don’t have a say in what you do. They’re not helping you make ends
meet, are they?” Candi vehemently shook her head and said, “No,
ma’am. It’s your decision. Yours and Casey’s, I mean.”

Yes, Casey. Casey was the named owner,
but Annie was the designated trustee. When Delaney had Felicity
sign over half of the land, she’d stipulated Casey was not to
receive control over the property until she turned thirty years of
age, or she wouldn’t receive the first acre. Because Casey was too
young and not ready for that kind of responsibility. Because Casey
had a history of instability.

But Annie was ready. Seemed
responsibility was all she knew, like it was her whole life.
Expelling a sigh, she smacked the business card onto the table. “I
don’t know what to do, Candi. I only know I wish it wasn’t so
damned hard.”

Annie had finally won the battle—Ladd
family recognition for her daughter and the procurement of her
rightful inheritance—yet she had no way to keep it. Sure, Cal had
helped her secure a loan to pay the back taxes but there would be a
new tax bill this fall. In another month, she’d be facing the same
dilemma all over again. Her eyes went quickly to the hills out the
window. A panicky need to escape weaved through her soul. As it
was, she was stretching her last dollar bill to pay the current
loan for the taxes. How was she ever going to afford another
payment?

Candi scooted close and wrapped an arm
around Annie’s shoulders. She hugged her close and Annie was
grateful for the connection. It was warm, reassuring. Solid. “I
know it’s hard, honey, but you’ll think of something. You always
do,” she added, eyes shining with encouragement. “You got that
paternity test out of Jeremiah, didn’t you?”


I did.”


And the property out of
Delaney.”


Yes.”


Well, you can get some
money going, too.” Candi hugged Annie to her side, a draft of her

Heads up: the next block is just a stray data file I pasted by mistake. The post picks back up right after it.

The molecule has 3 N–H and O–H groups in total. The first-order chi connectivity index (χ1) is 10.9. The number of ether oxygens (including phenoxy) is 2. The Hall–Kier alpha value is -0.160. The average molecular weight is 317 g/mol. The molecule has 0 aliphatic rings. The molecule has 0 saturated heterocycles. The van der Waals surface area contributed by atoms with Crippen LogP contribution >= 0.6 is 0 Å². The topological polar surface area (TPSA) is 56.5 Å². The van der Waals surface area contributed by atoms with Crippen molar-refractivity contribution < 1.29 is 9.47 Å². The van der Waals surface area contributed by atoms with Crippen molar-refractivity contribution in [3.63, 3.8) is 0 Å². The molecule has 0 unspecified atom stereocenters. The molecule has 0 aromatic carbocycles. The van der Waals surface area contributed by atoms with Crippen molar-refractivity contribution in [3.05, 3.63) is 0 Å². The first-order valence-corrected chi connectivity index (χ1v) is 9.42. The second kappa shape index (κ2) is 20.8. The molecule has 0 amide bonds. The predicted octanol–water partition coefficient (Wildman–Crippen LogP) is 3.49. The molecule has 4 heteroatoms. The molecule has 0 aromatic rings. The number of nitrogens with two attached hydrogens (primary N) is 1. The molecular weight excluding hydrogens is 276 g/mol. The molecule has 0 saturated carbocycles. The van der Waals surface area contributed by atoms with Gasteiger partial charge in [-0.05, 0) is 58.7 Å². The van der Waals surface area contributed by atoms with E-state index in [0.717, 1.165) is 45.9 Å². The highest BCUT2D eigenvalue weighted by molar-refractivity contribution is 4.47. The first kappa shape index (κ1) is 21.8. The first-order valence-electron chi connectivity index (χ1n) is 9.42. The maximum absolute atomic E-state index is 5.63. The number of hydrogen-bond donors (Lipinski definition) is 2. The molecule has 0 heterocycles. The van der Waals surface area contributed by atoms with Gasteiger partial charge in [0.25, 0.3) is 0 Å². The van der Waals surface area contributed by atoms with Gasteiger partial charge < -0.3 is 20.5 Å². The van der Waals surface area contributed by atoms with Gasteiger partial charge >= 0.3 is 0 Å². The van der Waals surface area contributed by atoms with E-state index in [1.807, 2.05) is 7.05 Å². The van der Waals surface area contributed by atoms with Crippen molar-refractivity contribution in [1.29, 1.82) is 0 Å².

perfume rising between them. “I know you can.”

Leave it to Candi to see the
positive in her situation. It was her nature, always had been.
Candi was the one who’d encouraged Annie in high school, convinced
her to try out for the lead role in a school play, acted as
cheerleader when Annie earned straight A’s two semesters in a row,
even encouraged her to chase after the boy she dreamed impossible
to get. Her stomach tightened. Well, she couldn’t hold that against
her. Annie couldn’t see past Jeremiah at the time and he was all
she wanted. Now she wanted money. Income. As trustee, it was her
job to not only pay the taxes but to ensure her daughter’s future.
She was entitled to a percentage of earnings for her time and
trouble, but they were earnings Annie had to
earn
first. If she couldn’t, all she’d
be handing over to her thirty-year-old daughter would be a big fat
tax bill.


I’ll talk to Cal,” Annie
said. “He’s looking into some logging possibilities for me. We’ll
see what he’s come up with.”


Logging? You mean to tell
me you’re going to cut down all the trees?”

Mildly amused by the look of horror
pasted on Candi’s face, Annie shook her head. “No, only a hundred
acres or so. According to Cal, it might be all we need, until I can
figure something else out, that is.”


Like how to rent the land
to a hotel developer, same as Delaney?”

Annie suppressed a grin.
Candi knew her better than anyone. Whether Lacy and Malcolm and
Delaney and Nick cared or not, Annie was a survivor first, a group
player second. She had to look out for Casey’s future, same way
Delaney had looked after Felicity’s. Now in college, Felicity was
set, her future carved in stone.
Gold
stone, Annie mused, a tinge of
resentment curling her heart. Delaney included the section with the
gold find in Felicity’s half, enabling her daughter to not only
earn income from Nick’s hotel deal but from selling the gold
discovered in a rock, deep in the forest.

Gold. On Ladd Springs. So far, the vein
had yielded more than anyone expected and Nick and Delaney were
taking full advantage. They were having a local jeweler design a
pendant in the shape of a wishing well, a pendant they intended to
sell in a hotel boutique store. It was supposed to represent the
natural springs on the property, a symbol of eternal hope and
spiritual fulfillment. To Annie it represented yet again how she
and her daughter were left to fend for themselves.

Annie snatched the business card and
glared at the telephone number. “I’m going to call her.”


You are?”


Yes. There’s no reason I
shouldn’t explore my options.”


That’s right,” Candi
agreed, faithfully manning her imaginary pom-poms as she encouraged
her friend. “No reason at all.”


Why can’t I lease our
property to Jillian? How would that hurt anything?”


Exactly.”


I mean, if Nick and Malcolm
are afraid of a little competition, how good can they
be?”


Now you’re talking!” Candi
bounced on the cushion beside her. “Why should they have all the
profits from a hotel business and not you?”

While Annie couldn’t quite share
Candi’s level of exuberance, a tinge of misgiving squiggling
through her belly, she did share her viewpoint. Why shouldn’t she
be able to use her property any way she saw fit? Would they rather
she destroy acres and acres of trees? After all, Nick’s claim to